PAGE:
At birth, giving your baby a long cuddle: Skin to skin contact for up to one hour,
calms both mum and baby, it regulates baby’s heart rate and temperature, and
stimulates mothering hormones which helps to form a close bond and increase
breast milk supply. Baby’s immediate needs are to feel safe and secure, and to be
able to feed whenever hungry. Holding your baby close to feed, and responding to
all of baby’s needs encourages healthy brain connections. Most of this development
will occur within the first two years. Responsive parenting will enable your baby to
reach its full potential, to help them form good relationships and communicate well,
giving them the best start in life.
How to tell your baby is having
lots of milk:
Lots of wet heavy nappies -
around six in 24 hours.
Dirty nappies, two to three
soft stools daily until four to
six weeks, after which two to
three per week.
Baby is content and settled
during and after each feed.
During a feed, you can hear
Weight gain - checked by
your health visitor at the local
Remember, your milk fulfils all of
your baby’s needs for around six
months. It also reduces the
incidence of sudden infant death
syndrome (SIDS). Ordinary
supermarket cow’s milk should
not be offered until your baby
reaches one year, although it is
suitable to use from six months
in breakfast cereals.
Hold your baby’s body close with their nose level with your nipple to help them attach correctly.
Let your baby’s head tip back a little so that their top lip can brush against your nipple. This should help your baby to make a wide open mouth.
When your baby’s mouth opens wide, their chin is able to touch your breast first, with their head tilted, so that their lower lip can make contact with the breast 2-3cm below the nipple.
With their chin firmly touching and their nose clear, their mouth is wide open and there will be much more of the darker skin visible above your baby’s top lip than below their bottom lip. Your baby’s cheeks will look full and rounded as they feed.
There are lots of different positions for breastfeeding. You just
need to check the following:
Are your baby’s head and body in a straight line?
If not, your baby might not be able to swallow easily.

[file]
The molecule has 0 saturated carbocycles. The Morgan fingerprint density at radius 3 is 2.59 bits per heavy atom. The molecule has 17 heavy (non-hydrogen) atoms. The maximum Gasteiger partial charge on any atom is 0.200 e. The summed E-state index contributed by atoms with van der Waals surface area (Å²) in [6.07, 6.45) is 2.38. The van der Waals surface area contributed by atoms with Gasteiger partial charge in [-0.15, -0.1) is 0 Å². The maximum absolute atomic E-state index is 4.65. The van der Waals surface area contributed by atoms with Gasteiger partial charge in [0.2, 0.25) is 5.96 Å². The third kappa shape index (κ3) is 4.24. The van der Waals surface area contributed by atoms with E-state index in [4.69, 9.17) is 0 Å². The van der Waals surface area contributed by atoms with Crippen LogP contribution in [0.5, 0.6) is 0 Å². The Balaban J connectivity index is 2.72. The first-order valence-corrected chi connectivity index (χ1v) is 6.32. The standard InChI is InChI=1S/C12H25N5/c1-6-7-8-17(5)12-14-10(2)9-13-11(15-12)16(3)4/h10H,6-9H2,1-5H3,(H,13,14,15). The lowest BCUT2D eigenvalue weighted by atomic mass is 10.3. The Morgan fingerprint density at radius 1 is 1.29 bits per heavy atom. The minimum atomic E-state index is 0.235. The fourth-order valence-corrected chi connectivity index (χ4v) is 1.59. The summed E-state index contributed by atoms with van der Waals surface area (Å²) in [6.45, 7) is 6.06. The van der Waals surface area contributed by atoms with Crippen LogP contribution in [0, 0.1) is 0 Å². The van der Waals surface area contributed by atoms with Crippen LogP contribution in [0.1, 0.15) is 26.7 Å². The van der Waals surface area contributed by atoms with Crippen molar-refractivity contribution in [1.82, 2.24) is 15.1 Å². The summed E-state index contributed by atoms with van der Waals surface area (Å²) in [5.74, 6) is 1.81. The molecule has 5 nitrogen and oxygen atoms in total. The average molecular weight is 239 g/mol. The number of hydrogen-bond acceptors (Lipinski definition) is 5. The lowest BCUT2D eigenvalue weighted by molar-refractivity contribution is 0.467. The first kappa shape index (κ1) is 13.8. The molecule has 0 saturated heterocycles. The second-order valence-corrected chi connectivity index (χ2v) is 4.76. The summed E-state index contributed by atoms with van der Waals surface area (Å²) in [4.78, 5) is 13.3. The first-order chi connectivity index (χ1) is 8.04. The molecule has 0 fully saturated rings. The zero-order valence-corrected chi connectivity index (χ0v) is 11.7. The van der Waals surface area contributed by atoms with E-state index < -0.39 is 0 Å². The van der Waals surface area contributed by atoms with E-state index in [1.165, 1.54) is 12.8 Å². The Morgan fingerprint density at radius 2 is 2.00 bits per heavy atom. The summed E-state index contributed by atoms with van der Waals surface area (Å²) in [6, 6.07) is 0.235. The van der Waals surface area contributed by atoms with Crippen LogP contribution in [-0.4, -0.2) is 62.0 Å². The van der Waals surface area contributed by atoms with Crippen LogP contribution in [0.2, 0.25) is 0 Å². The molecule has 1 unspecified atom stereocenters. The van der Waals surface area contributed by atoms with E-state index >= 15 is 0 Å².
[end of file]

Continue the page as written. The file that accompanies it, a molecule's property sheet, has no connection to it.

Are you holding your baby close to you?
Support their neck, shoulders and back. They should be
able to tilt their head back easily.
Sterilising and bottle hygiene
All the equipment you use for bottle Feeding & weaning needs to be washed in
hot soapy water, rinsed and sterilised.
The cleaning and sterilising instructions are the same, whether you are using
expressed breast milk or infant formula milk.
You need to keep sterilising your feeding equipment until your baby is at least
six months old.
Infections (like gastroenteritis) are rare, but if they do occur, can be very serious.
Introducing solid foods or ‘weaning’
Babies can get all the nutrients they need from breast milk or infant formula until six months old. Waiting till then to wean helps give their digestive system time to develop fully so it can cope with solid foods.
Gradually, you’ll be able to increase the amount and variety of solid food your baby eats until the main part of their diet is solid food and they can eventually eat the same food as the rest of your family, in smaller portions.
For an excellent booklet about weaning your baby, click here. Introducing Solid Foods
Have you been
shown how to
This is a really
and it's free.
For further breastfeeding
support or one-to-one
assistance contact the
Infant Feeding Helpline
during office hours
020 8496 5222.
The Best Start team host infant feeding cafes, ‘starting solids’ workshops
and drop-in sessions in Children & Family
Centres, visit www.walthamforest.gov.uk/cypd
to find out what’s on near you.
Other mums and Peer Supporters will be there
to give you lots of tips.